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El Paso Likely to Restate Previous Earnings

The energy firm, citing an earlier-disclosed reduction in its proven natural gas reserves, delays its 10-K filing.

March 11, 2004|From Reuters

El Paso Corp., an energy company struggling to return to financial health, said Wednesday that it was likely to restate past results because of the reduction of its estimated proven natural gas reserves.

The company also said its reserves review would indefinitely delay the release of its fourth-quarter results, which had been expected today, as well as the filing of its 10-K annual report with the Securities and Exchange Commission.

Investors should not rely on previously filed reports until further notice from the company, El Paso said.

The stock fell as much as 4% in early trading before closing 18 cents lower at $6.92, a loss of 2.5%, on the New York Stock Exchange. Shares are up 54% in the last year.

Burdened by about $24 billion in consolidated debt at the end of the third quarter of last year, the Houston-based company has struggled to return to financial health after failed ventures in the merchant electricity and telecom businesses in recent years.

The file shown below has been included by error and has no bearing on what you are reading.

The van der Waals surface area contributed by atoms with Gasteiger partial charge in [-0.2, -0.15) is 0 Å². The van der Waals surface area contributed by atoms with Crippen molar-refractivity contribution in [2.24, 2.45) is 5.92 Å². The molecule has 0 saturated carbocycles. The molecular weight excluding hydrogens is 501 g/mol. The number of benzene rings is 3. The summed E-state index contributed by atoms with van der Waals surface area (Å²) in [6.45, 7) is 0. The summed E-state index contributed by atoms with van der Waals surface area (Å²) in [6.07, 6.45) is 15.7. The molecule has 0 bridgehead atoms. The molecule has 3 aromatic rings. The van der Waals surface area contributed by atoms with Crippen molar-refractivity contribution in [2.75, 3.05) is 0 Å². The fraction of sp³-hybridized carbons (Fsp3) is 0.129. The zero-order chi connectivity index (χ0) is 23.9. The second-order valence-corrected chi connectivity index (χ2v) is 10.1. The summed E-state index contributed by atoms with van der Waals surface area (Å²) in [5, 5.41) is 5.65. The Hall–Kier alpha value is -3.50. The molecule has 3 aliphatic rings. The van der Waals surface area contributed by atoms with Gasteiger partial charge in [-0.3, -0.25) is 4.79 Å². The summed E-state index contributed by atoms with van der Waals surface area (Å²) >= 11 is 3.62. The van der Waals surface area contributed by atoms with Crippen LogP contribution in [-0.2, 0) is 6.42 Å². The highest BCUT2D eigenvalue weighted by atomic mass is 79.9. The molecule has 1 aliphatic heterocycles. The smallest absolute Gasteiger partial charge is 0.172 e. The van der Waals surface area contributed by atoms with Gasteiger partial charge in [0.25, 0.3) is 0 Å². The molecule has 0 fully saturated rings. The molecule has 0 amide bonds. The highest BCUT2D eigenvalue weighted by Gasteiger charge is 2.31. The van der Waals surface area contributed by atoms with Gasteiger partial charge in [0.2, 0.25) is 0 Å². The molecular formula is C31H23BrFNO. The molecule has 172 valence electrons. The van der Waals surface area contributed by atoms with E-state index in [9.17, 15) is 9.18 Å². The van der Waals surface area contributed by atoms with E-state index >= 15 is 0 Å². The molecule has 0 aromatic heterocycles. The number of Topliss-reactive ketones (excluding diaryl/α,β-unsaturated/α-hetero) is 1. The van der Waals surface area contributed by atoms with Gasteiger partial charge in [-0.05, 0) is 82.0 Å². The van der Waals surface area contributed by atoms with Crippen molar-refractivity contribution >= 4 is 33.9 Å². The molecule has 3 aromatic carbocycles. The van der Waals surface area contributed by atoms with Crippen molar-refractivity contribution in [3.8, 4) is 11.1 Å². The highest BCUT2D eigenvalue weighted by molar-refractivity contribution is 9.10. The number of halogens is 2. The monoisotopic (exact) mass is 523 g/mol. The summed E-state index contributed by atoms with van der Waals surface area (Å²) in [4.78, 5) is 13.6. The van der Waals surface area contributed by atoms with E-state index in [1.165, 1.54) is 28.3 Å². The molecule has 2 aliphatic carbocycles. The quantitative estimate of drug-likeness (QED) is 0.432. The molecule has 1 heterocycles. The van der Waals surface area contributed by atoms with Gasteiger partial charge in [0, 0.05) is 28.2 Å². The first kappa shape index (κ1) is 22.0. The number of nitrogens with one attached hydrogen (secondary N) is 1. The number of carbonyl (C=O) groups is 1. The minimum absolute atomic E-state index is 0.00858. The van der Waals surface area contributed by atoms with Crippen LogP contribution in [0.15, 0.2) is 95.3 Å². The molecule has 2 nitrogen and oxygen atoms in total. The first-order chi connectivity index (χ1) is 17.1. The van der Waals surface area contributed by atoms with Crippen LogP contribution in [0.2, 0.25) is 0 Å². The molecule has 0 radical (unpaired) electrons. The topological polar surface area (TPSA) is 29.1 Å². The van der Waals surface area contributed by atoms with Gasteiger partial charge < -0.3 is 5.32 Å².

Last month, El Paso cut its proven natural gas reserves estimate by 41%, or 1.8 trillion-cubic-feet equivalent, and forecast a fourth-quarter write-down of $1 billion for the lower estimate.

The news, though another in a series of blows to the company, probably would not affect its business going forward, analysts said.

"The auditors have considered that a restatement is necessary, and this should have little to no effect on earnings or cash flow as a consequence," said John Olson, chief investment officer at Sanders Morris Harris. "We hope and trust that there are few remaining bad news items out there after this one."

Under a potential restatement, the company could revise previous results to include part of the write-down it had said it would take in the fourth quarter.

"The simple explanation of this is that instead of taking a large charge in the fourth quarter of 2003, you take a number of smaller charges over several periods," company spokesman Bruce Connery said.

Proven reserves are quantities of oil and gas that a company expects to be commercially recoverable from known fields. Oil giant Royal Dutch/Shell Group shocked investors this year by reducing its reserves estimates by 20%.

El Paso's cut in reserves puts the company at a higher risk of shareholder lawsuits, analysts have said, and the restatement will only make matters worse.

"When they revised their reserve estimate, there was a tremendous amount of class-action litigation," said Gordon Howald, an analyst with Credit Lyonnais. "If those had traction before, they're going to have a lot more traction now."

El Paso said that although the cut in the reserve estimate would not change, it was reviewing whether parts of the revision should be applied to previous years.

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